Over 10,000 People Enjoy Broad Street Better Block
Broad Avenue was the place to be last Saturday as more than 10,000 people descended on a Better Block version of this emerging Arts District in Memphis Tennessee. The effort was a true community project with multiple organizations and the City of Memphis collaborating to demonstrate what improved StreetSpace does for economic and community revitalization.
Floating parking and Cycle Track installed
The League of American Bicyclist interviewed Memphis Bikeway/Pedestrian Coordinator Kyle Wagenschutz after the event and he had this to say “The temporary redesign of Broad Avenue is a physical representation of how city streets can be designed as safe places for all road users.” Kyle went on to say, “the ability to experience world-class bicycle facilities and high-quality pedestrian walkways helped over 13,000 people develop a greater sense of clarity about what the vision for Broad Avenue is.”
Program your streets for ages 8 and 80.
Many Mid and Southern cities that have had the Auto as their main design element for so long are struggling to define where, when and how to implement complete streets. Better Blocks as demonstrated in Dallas, Memphis, Waco, Oyster Bay and so on… clearly say do it at the block or small corridor level, when neighborhoods outcry for it and are willing partners in the implementation. This is a sure formula for success and long term community ownership of the project. I am confident that the people of Memphis will be experiencing a permanent Better Block on Broad in the near future. That is the power of Better Block. It moves consensus making for complete streets from what has typically been a year or so long planning process to a weekend.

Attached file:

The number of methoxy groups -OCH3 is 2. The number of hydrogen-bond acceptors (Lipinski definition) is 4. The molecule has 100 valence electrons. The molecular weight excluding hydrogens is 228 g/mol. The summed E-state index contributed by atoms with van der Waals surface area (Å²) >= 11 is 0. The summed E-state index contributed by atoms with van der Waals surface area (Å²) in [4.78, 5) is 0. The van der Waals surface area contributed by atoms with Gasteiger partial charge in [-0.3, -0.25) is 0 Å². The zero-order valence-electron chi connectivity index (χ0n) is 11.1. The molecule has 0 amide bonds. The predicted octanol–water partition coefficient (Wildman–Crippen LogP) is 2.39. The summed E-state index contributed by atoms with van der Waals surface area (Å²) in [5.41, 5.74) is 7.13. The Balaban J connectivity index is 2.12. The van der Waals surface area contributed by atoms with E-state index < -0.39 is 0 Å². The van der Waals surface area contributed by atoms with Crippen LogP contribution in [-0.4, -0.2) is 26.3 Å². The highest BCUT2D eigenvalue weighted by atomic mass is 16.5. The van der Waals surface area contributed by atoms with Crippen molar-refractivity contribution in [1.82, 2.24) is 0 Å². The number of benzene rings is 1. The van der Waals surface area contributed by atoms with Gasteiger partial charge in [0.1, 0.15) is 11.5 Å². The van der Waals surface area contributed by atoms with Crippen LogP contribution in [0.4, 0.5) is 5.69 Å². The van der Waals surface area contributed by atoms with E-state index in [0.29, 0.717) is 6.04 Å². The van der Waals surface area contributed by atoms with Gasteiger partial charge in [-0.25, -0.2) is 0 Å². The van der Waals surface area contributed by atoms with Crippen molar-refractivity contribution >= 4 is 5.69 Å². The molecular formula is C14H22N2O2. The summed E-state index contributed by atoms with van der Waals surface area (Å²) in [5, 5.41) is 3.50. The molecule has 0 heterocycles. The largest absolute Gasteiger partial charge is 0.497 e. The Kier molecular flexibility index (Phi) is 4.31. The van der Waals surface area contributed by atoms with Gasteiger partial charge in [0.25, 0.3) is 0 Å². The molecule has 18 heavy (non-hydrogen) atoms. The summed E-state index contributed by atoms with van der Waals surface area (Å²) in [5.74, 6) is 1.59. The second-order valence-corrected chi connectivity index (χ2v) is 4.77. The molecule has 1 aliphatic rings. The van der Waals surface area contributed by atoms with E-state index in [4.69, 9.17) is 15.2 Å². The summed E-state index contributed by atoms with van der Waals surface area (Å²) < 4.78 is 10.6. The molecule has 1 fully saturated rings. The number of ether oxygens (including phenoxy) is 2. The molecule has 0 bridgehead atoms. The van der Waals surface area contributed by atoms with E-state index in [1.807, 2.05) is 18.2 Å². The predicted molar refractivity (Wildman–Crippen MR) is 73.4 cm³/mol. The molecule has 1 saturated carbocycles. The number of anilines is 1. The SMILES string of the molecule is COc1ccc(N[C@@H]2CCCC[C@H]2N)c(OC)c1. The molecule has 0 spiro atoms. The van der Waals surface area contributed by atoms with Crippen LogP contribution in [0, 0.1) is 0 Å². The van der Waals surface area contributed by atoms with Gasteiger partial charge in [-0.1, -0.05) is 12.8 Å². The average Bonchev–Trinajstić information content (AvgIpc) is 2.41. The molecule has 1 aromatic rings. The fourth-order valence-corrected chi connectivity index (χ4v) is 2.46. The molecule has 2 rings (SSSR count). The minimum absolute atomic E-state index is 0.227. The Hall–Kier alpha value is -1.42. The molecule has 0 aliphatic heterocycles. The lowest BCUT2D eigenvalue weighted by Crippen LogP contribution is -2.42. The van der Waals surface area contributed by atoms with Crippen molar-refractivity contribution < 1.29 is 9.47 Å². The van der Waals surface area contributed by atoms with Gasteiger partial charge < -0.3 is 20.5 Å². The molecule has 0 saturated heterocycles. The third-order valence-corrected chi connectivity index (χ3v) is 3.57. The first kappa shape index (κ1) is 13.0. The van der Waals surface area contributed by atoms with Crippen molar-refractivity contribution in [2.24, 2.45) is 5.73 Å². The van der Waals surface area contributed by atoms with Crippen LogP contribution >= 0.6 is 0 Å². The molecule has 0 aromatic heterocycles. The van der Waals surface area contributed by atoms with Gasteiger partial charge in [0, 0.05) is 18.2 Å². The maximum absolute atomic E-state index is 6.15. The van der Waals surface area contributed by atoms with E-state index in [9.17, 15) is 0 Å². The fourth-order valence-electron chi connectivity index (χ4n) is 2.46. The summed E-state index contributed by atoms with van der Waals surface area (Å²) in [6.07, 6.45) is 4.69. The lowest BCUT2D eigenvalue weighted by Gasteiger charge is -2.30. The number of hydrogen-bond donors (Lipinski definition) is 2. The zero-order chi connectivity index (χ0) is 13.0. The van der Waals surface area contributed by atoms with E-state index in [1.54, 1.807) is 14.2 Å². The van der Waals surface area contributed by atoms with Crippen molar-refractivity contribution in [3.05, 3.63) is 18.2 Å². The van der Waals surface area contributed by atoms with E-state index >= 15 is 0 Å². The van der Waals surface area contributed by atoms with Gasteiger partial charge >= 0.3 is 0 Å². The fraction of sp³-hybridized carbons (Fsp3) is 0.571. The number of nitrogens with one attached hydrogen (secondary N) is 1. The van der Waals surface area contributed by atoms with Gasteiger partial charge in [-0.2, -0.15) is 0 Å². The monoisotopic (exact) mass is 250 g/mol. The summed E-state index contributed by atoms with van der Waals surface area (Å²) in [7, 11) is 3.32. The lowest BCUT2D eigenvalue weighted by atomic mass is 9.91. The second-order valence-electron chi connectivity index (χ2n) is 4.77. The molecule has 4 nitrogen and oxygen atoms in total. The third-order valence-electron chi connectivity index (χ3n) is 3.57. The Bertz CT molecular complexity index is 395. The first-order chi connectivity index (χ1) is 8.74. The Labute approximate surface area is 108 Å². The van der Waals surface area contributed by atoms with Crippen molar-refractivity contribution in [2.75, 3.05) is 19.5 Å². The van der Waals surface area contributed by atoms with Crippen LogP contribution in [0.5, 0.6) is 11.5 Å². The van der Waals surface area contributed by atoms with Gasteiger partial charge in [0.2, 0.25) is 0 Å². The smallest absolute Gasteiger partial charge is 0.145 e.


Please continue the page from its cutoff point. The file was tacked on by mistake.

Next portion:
The public outcry demonstrated by the Memphis folks should give the City confidence to move directly into a design-build project and establish a long-term public improvement district to program Broad with events, awareness, promotion and education programs. These places are where the new economy will emerge and how Cities will position themselves for economic recovery. Congratulations again to all the organizers and participants in Memphis. We salute you!
More coverage here: http://www.broadavearts.com/